$1 Million Awarded in Product Lawsuit
Chicago Daily Law Bulletin
Tuesday, August 24, 1999
By John Flynn Rooney
Law Bulletin writer
A federal jury has awarded $1 million to a downstate carpenter who cut off an index finger, while using a table saw to make bird feeders in his garage.
The jury returned the verdict Monday in favor of Krause, 41, of Huntley, IL, and against Pittsburgh-based Delta International Machinery Corp., which manufactured the saw and "out-feed table" at issue in the lawsuit.
The six-member jury, four men and two women, reduced its verdict from $1.37 million to $1.096 million based on its finding that Krause assumed a risk of injury by using the saw and table the way he did, according to his attorney, Christopher T. Hurley of Chicago.
Delta's attorney, Chicago lawyer Donald Segal, said Tuesday that his client will ask U.S. District Judge Harry D. Leinenweber, who presided over the five-day trial, to review his rulings concerning the qualifications of, and methodology used, by the plaintiff's expert witness and the judge's decisions about several evidentiary issues. If the post-trial motions fail. Delta may turn to the 7th U.S. Circuit Court of Appeals, he said.
Segal noted that Krause's left index finger was amputated and that he lost the use of his left thumb in of the accident.
"The jury must have felt that was an important injury for a carpenter," said Segal, a principal of Segal, McCambridge, Singer & Mahoney, Ltd., Kathleen M. McDonough, an associate with Segal's firm, also represents Delta International.
On April 8, 1996, Krause was in the garage of his McHenry County home busy at his hobby - making bird feeders. The right-handed carpenter was guiding a 20-inch length of wood through the saw when the material caught on the out-feed table, said plaintiff attorney, Hurley, who heads a law firm bearing his name.
As Krause tried to free the board, it flipped and knocked his left hand into the saw blade, Hurley said. The product liability and negligence lawsuit alleged that the design of the table and saw caused the wood to become jammed resulting in the accident.`
"The evidence was clear that the manufacturer never put the extension table through any testing," Hurley said. "The jury felt that was unacceptable for something like a table saw."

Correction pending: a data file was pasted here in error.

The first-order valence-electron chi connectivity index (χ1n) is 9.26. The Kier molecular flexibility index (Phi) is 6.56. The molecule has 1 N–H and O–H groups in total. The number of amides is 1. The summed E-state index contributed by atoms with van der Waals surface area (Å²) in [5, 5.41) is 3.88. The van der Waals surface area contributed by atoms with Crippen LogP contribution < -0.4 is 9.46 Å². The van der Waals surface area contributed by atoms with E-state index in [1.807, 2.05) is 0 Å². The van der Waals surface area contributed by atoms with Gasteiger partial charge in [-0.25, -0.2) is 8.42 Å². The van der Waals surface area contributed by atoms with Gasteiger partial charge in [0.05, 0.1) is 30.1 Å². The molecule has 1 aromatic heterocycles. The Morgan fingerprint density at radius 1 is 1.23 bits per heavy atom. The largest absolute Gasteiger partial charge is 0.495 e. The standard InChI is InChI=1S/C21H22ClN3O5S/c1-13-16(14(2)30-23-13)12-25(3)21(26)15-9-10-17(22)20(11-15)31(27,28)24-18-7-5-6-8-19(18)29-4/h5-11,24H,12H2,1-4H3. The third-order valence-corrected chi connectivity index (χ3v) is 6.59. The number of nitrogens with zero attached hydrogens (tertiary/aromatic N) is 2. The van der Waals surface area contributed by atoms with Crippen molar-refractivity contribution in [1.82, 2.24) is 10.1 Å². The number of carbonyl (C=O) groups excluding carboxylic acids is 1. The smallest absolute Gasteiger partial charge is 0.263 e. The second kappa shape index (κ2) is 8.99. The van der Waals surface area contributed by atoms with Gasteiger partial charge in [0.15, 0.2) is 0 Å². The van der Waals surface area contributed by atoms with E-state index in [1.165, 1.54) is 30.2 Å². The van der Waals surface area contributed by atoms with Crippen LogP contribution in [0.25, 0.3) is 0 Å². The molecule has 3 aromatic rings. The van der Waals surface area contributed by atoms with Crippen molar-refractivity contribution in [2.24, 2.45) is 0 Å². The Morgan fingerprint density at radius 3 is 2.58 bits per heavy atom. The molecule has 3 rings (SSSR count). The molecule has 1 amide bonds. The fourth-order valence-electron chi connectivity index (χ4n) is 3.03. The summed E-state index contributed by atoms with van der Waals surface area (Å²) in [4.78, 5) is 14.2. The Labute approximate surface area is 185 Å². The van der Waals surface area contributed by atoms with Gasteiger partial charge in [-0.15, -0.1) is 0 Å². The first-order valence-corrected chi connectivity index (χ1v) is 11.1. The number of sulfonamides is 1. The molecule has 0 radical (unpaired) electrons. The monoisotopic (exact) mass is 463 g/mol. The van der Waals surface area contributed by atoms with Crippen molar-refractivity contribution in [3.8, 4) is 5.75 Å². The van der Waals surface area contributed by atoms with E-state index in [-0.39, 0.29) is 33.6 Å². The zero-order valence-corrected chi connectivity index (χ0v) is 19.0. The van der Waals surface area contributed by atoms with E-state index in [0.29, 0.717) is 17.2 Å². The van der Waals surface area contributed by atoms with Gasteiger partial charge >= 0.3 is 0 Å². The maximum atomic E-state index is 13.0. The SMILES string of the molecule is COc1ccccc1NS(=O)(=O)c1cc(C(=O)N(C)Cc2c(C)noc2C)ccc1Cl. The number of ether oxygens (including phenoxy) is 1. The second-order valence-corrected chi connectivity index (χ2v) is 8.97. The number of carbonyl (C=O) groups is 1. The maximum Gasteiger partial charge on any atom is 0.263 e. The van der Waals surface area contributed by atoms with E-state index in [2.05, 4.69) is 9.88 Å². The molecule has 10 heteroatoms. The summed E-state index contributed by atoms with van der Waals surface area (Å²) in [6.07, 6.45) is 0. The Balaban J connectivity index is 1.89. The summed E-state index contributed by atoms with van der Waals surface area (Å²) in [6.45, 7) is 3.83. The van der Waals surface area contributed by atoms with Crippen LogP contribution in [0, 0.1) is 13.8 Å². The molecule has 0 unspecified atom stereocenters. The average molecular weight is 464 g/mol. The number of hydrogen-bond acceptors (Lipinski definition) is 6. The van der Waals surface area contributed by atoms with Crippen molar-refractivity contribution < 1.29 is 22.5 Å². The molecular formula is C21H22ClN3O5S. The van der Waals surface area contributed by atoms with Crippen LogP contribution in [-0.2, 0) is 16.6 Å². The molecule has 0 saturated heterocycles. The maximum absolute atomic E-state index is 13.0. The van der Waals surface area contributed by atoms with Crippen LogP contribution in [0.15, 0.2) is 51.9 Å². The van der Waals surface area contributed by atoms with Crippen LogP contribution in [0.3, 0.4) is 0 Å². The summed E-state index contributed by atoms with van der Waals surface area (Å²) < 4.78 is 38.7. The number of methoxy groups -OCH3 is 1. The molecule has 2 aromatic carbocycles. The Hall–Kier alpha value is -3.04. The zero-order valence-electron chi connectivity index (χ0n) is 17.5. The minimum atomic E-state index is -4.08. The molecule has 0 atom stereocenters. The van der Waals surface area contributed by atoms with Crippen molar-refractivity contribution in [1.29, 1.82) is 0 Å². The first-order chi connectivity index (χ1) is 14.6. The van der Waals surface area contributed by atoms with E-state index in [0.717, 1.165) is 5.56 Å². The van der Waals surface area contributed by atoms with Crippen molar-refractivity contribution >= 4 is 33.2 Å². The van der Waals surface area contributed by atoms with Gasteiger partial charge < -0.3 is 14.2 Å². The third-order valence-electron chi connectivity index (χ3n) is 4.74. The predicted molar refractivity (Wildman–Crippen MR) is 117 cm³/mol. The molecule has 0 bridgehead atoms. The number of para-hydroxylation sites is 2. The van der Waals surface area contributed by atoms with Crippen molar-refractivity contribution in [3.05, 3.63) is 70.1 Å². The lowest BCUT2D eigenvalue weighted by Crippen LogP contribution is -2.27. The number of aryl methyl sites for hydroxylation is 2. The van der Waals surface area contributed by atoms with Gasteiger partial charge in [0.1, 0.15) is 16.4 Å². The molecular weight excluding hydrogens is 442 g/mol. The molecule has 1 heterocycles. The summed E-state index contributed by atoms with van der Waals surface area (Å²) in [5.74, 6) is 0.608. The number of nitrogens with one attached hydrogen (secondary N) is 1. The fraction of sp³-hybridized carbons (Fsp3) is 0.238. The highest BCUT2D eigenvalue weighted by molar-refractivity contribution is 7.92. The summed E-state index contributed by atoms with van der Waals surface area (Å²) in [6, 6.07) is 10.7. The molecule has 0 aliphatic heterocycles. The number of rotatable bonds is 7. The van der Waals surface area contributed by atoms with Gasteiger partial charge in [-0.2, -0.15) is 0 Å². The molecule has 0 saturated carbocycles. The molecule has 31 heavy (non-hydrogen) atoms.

Segal said, however, that Delta has not heard of any similar accident involving an extension table.
At trial, the defense attorney told the jury that the extension table was properly designed and that the accident could not have occurred as Krause said it did.
Krause, whose medical bills totaled about $68,000, now works as a supervisor for a construction company based in the southwest suburbs, Hurley said.
Michael T. Mertz, an associate with Hurley's firm, also represents Krause.
The case is Robert Krause v. Delta International Machinery Corp., No. 98 C 735.
The verdict in Krause's case falls well below the Illinois record for an amputated finger, according to John Kirkton, manager of the Cook County Jury Verdict Reporter. Several verdicts exceeding $1 million for the loss of a finger have been reported in the state in the past decade, he added.
The record, a $20.5 million verdict, was returned by a Grundy County jury in November 1997. The award to Richard Kopczick included $553,645 in compensatory damages and $20 million in punitive damages against Hobart Corp., Kirkton said.
Kopczick's left index finger was partially amputated in a mishap with a meat-cutting saw, said his attorney, John D. Peacock of Peacock & McFarland in Morris.
The defendant appealed to the 3d District Appellate Court, which heard oral arguments on April 15. The parties are awaiting a written decision from the appeals court. Peacock said. That case is Richard Kopczick v. Hobart Corp., No. 3-98-0465.